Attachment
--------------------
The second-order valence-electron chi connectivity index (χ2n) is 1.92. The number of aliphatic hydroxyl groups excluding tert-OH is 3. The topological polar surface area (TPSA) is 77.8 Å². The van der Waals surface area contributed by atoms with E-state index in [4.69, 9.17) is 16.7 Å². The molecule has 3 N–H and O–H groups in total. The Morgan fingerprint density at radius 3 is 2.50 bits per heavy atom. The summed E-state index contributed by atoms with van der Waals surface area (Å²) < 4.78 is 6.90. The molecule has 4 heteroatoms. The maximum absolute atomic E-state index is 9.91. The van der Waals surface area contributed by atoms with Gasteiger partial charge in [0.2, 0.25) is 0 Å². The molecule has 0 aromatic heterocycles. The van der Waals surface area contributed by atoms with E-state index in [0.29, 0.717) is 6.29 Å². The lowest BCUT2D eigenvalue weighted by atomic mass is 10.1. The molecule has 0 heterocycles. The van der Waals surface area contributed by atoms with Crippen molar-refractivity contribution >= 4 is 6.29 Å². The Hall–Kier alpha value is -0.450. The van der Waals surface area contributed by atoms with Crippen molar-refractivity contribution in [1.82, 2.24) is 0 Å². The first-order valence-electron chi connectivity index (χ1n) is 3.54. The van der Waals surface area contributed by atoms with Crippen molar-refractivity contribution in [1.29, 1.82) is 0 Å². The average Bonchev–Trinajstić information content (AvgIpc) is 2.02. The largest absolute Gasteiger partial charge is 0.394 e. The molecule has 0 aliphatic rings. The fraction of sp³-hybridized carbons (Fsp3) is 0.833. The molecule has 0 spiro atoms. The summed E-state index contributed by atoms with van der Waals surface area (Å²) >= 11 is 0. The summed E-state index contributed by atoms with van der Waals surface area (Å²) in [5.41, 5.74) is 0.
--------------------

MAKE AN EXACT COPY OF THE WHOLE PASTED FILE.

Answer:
The second-order valence-electron chi connectivity index (χ2n) is 1.92. The number of aliphatic hydroxyl groups excluding tert-OH is 3. The topological polar surface area (TPSA) is 77.8 Å². The van der Waals surface area contributed by atoms with E-state index in [4.69, 9.17) is 16.7 Å². The molecule has 3 N–H and O–H groups in total. The Morgan fingerprint density at radius 3 is 2.50 bits per heavy atom. The summed E-state index contributed by atoms with van der Waals surface area (Å²) < 4.78 is 6.90. The molecule has 4 heteroatoms. The maximum absolute atomic E-state index is 9.91. The van der Waals surface area contributed by atoms with Gasteiger partial charge in [0.2, 0.25) is 0 Å². The molecule has 0 aromatic heterocycles. The van der Waals surface area contributed by atoms with E-state index in [0.29, 0.717) is 6.29 Å². The lowest BCUT2D eigenvalue weighted by atomic mass is 10.1. The molecule has 0 heterocycles. The van der Waals surface area contributed by atoms with Crippen molar-refractivity contribution >= 4 is 6.29 Å². The Hall–Kier alpha value is -0.450. The van der Waals surface area contributed by atoms with Crippen molar-refractivity contribution in [1.82, 2.24) is 0 Å². The first-order valence-electron chi connectivity index (χ1n) is 3.54. The van der Waals surface area contributed by atoms with Crippen molar-refractivity contribution in [1.29, 1.82) is 0 Å². The average Bonchev–Trinajstić information content (AvgIpc) is 2.02. The largest absolute Gasteiger partial charge is 0.394 e. The molecule has 0 aliphatic rings. The fraction of sp³-hybridized carbons (Fsp3) is 0.833. The molecule has 0 spiro atoms. The summed E-state index contributed by atoms with van der Waals surface area (Å²) >= 11 is 0. The summed E-state index contributed by atoms with van der Waals surface area (Å²) in [5.41, 5.74) is 0.